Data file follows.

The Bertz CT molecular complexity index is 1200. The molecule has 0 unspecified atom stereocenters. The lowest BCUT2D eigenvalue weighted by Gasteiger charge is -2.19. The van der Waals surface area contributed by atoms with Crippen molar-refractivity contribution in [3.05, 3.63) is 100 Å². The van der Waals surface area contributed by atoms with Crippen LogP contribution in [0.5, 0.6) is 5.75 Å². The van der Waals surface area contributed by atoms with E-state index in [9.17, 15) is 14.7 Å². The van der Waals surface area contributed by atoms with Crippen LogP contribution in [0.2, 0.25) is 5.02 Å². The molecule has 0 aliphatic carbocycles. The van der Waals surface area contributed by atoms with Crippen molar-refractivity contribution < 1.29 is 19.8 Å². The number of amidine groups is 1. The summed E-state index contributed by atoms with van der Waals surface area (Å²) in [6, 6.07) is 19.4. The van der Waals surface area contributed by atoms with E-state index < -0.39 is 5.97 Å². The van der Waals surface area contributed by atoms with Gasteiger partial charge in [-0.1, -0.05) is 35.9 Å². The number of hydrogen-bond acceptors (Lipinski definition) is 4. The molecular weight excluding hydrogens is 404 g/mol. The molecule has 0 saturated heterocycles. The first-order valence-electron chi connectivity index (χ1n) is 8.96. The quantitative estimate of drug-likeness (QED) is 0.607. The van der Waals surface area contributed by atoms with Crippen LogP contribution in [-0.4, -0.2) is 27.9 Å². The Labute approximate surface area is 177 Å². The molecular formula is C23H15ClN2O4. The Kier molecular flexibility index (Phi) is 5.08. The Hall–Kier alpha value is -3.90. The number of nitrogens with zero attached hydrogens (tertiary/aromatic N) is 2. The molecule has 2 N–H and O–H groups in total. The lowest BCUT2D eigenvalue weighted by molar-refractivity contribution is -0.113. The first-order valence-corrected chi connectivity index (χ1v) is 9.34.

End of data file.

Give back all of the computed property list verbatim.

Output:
The Bertz CT molecular complexity index is 1200. The molecule has 0 unspecified atom stereocenters. The lowest BCUT2D eigenvalue weighted by Gasteiger charge is -2.19. The van der Waals surface area contributed by atoms with Crippen molar-refractivity contribution in [3.05, 3.63) is 100 Å². The van der Waals surface area contributed by atoms with Crippen LogP contribution in [0.5, 0.6) is 5.75 Å². The van der Waals surface area contributed by atoms with E-state index in [9.17, 15) is 14.7 Å². The van der Waals surface area contributed by atoms with Crippen LogP contribution in [0.2, 0.25) is 5.02 Å². The molecule has 0 aliphatic carbocycles. The van der Waals surface area contributed by atoms with Crippen molar-refractivity contribution < 1.29 is 19.8 Å². The number of amidine groups is 1. The summed E-state index contributed by atoms with van der Waals surface area (Å²) in [6, 6.07) is 19.4. The van der Waals surface area contributed by atoms with E-state index < -0.39 is 5.97 Å². The van der Waals surface area contributed by atoms with Gasteiger partial charge in [-0.1, -0.05) is 35.9 Å². The number of hydrogen-bond acceptors (Lipinski definition) is 4. The molecular weight excluding hydrogens is 404 g/mol. The molecule has 0 saturated heterocycles. The first-order valence-electron chi connectivity index (χ1n) is 8.96. The quantitative estimate of drug-likeness (QED) is 0.607. The van der Waals surface area contributed by atoms with Crippen LogP contribution in [-0.4, -0.2) is 27.9 Å². The Labute approximate surface area is 177 Å². The molecular formula is C23H15ClN2O4. The Kier molecular flexibility index (Phi) is 5.08. The Hall–Kier alpha value is -3.90. The number of nitrogens with zero attached hydrogens (tertiary/aromatic N) is 2. The molecule has 2 N–H and O–H groups in total. The lowest BCUT2D eigenvalue weighted by molar-refractivity contribution is -0.113. The first-order valence-corrected chi connectivity index (χ1v) is 9.34.